27 Apr Creative Destruction and the “Other” Workforce
Creative destruction is an economic concept that describes the perpetual process of innovation and evolution in business markets. It “revolutionizes the economic structure from within, incessantly destroying the old one, incessantly creating the new one.” The implication is that outdated beliefs, behaviors, systems and structures must be intentionally deconstructed to fully enable the innovation and evolution required when change in our world is both relentless and accelerating. Otherwise, these old habits, mindsets and models will only hinder our success.
One concept in the world of work that is ripe for creative destruction is the “other” workforce – commonly known as the contingent workforce, the alternative workforce, temporary workers or a number of terms implying something less than regular, full-time employees. The notion of otherness brought about by these terms can, unfortunately, relegate hard-working people to second-class status or worse at a time when workforce strategy, experience and development are top of mind for many C-suite leaders.
True, some of this stratification emerged from regulations and classifications that were based on legal status and a completely different labor market. However, this notion of otherness, as associated with what is approaching half of the average company’s workforce, defies the efforts we’re making to enhance inclusion, belonging, productivity and agility in our organizations. It is simply impossible to fully upgrade workforce skills, organizational culture or digital business without engaging all types of workers.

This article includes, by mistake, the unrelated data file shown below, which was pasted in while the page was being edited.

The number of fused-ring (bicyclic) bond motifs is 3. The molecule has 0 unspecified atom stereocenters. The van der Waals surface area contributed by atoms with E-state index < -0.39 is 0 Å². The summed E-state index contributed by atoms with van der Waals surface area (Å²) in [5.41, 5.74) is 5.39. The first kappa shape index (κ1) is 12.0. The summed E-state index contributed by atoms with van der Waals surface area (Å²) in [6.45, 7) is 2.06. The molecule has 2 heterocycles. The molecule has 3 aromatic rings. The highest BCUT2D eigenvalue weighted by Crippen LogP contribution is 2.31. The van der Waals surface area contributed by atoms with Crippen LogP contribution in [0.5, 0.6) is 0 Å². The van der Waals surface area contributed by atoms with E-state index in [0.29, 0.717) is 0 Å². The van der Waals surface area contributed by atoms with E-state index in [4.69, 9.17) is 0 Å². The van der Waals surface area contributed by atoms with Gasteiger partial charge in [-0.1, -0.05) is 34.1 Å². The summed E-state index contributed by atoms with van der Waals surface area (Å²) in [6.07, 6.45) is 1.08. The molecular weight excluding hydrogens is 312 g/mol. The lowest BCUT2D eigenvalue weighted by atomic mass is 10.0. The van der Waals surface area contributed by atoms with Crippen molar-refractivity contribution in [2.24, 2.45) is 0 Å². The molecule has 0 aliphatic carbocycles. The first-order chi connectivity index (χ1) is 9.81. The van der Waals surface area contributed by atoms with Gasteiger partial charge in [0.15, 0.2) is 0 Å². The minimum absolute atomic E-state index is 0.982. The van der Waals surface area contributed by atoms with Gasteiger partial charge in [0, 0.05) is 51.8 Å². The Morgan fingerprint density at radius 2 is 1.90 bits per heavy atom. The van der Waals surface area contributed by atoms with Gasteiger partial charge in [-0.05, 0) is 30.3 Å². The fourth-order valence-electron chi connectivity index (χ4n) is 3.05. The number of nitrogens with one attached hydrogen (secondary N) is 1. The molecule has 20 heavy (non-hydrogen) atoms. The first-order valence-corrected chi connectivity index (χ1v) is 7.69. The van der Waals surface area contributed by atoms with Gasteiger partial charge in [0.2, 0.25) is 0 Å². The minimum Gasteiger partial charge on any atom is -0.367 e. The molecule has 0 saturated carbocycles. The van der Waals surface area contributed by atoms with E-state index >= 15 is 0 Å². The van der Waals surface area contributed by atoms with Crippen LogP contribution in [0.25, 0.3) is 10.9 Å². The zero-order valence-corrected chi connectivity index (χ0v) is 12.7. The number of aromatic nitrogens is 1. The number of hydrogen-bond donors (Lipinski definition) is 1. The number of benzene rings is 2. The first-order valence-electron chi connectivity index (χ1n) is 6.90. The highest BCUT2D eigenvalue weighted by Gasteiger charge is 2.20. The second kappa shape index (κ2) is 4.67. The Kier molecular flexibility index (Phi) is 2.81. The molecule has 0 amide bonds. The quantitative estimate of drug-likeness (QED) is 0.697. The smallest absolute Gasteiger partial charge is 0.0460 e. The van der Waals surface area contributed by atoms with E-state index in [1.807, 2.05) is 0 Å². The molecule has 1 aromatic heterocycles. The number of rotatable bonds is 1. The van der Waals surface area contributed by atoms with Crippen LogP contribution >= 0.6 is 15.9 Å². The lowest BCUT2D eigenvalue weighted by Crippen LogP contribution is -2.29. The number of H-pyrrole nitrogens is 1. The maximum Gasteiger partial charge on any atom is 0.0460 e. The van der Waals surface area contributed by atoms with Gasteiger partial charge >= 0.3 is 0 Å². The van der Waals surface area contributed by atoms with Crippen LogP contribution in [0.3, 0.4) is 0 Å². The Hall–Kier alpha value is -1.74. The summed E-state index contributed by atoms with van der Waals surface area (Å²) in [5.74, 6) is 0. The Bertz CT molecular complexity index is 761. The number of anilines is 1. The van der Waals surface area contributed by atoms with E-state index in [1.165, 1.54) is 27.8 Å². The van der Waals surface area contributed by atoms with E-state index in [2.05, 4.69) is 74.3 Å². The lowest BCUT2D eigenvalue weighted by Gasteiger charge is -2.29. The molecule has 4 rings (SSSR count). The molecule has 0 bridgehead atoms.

A Unified, Digital Workforce
Fortunately, workplace technology is converging with worker preferences and people-centric management to create a new vision of a unified, digital workforce. Rather than stratifications and second-class status assigned to non-employee workers, the unified workforce takes a page from the digital transformation playbook to unify the approaches to accessing, selecting, deploying, engaging and retaining talent. Through segmentation and personalization of the total workforce, organizations can attract and hire diverse candidates with a wide variety of skills that suit multiple needs while balancing personal preferences and organizational needs.
We have been hearing about digital platforms for a few years as the solution to our talent woes as well as the 21st century digital business model. We have only begun, however, to tap into the power of these solutions to attract, match and deploy individuals based on their skills, location, availability and personal preferences.
Some of the benefits of unifying platforms include: